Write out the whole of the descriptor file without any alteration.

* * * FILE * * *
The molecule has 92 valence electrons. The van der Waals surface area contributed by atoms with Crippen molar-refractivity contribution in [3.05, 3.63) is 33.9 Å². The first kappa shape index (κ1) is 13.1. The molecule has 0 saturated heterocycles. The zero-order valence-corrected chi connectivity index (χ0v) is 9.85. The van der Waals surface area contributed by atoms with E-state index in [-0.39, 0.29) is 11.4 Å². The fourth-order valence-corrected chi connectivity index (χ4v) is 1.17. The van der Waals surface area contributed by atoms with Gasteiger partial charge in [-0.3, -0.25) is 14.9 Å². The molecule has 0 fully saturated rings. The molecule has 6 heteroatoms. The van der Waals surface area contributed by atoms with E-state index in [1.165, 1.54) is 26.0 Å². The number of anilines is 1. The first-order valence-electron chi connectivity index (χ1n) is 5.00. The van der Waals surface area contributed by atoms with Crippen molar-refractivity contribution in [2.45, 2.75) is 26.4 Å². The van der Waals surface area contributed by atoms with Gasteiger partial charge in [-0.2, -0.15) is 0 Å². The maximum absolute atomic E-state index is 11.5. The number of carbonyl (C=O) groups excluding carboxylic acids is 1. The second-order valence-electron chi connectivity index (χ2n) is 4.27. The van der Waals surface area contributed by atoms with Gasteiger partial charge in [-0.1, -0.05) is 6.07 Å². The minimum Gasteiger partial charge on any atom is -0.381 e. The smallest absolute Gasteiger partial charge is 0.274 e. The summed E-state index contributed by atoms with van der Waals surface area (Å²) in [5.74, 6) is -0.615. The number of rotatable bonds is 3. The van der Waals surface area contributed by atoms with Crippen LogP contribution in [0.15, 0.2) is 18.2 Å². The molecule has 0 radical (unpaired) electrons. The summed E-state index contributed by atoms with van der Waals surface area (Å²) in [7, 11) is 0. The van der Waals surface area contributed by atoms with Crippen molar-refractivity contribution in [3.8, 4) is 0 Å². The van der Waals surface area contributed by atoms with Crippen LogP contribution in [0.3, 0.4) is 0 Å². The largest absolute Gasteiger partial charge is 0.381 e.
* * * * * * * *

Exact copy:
The molecule has 92 valence electrons. The van der Waals surface area contributed by atoms with Crippen molar-refractivity contribution in [3.05, 3.63) is 33.9 Å². The first kappa shape index (κ1) is 13.1. The molecule has 0 saturated heterocycles. The zero-order valence-corrected chi connectivity index (χ0v) is 9.85. The van der Waals surface area contributed by atoms with E-state index in [-0.39, 0.29) is 11.4 Å². The fourth-order valence-corrected chi connectivity index (χ4v) is 1.17. The van der Waals surface area contributed by atoms with Gasteiger partial charge in [-0.3, -0.25) is 14.9 Å². The molecule has 0 fully saturated rings. The molecule has 6 heteroatoms. The van der Waals surface area contributed by atoms with E-state index in [1.165, 1.54) is 26.0 Å². The number of anilines is 1. The first-order valence-electron chi connectivity index (χ1n) is 5.00. The van der Waals surface area contributed by atoms with Crippen molar-refractivity contribution in [2.45, 2.75) is 26.4 Å². The van der Waals surface area contributed by atoms with Gasteiger partial charge in [-0.2, -0.15) is 0 Å². The maximum absolute atomic E-state index is 11.5. The number of carbonyl (C=O) groups excluding carboxylic acids is 1. The second-order valence-electron chi connectivity index (χ2n) is 4.27. The van der Waals surface area contributed by atoms with Gasteiger partial charge in [-0.1, -0.05) is 6.07 Å². The minimum Gasteiger partial charge on any atom is -0.381 e. The smallest absolute Gasteiger partial charge is 0.274 e. The summed E-state index contributed by atoms with van der Waals surface area (Å²) in [5.74, 6) is -0.615. The number of rotatable bonds is 3. The van der Waals surface area contributed by atoms with Crippen LogP contribution in [0.15, 0.2) is 18.2 Å². The molecule has 0 radical (unpaired) electrons. The summed E-state index contributed by atoms with van der Waals surface area (Å²) in [7, 11) is 0. The van der Waals surface area contributed by atoms with Crippen molar-refractivity contribution in [3.8, 4) is 0 Å². The van der Waals surface area contributed by atoms with Crippen LogP contribution in [0.3, 0.4) is 0 Å². The largest absolute Gasteiger partial charge is 0.381 e.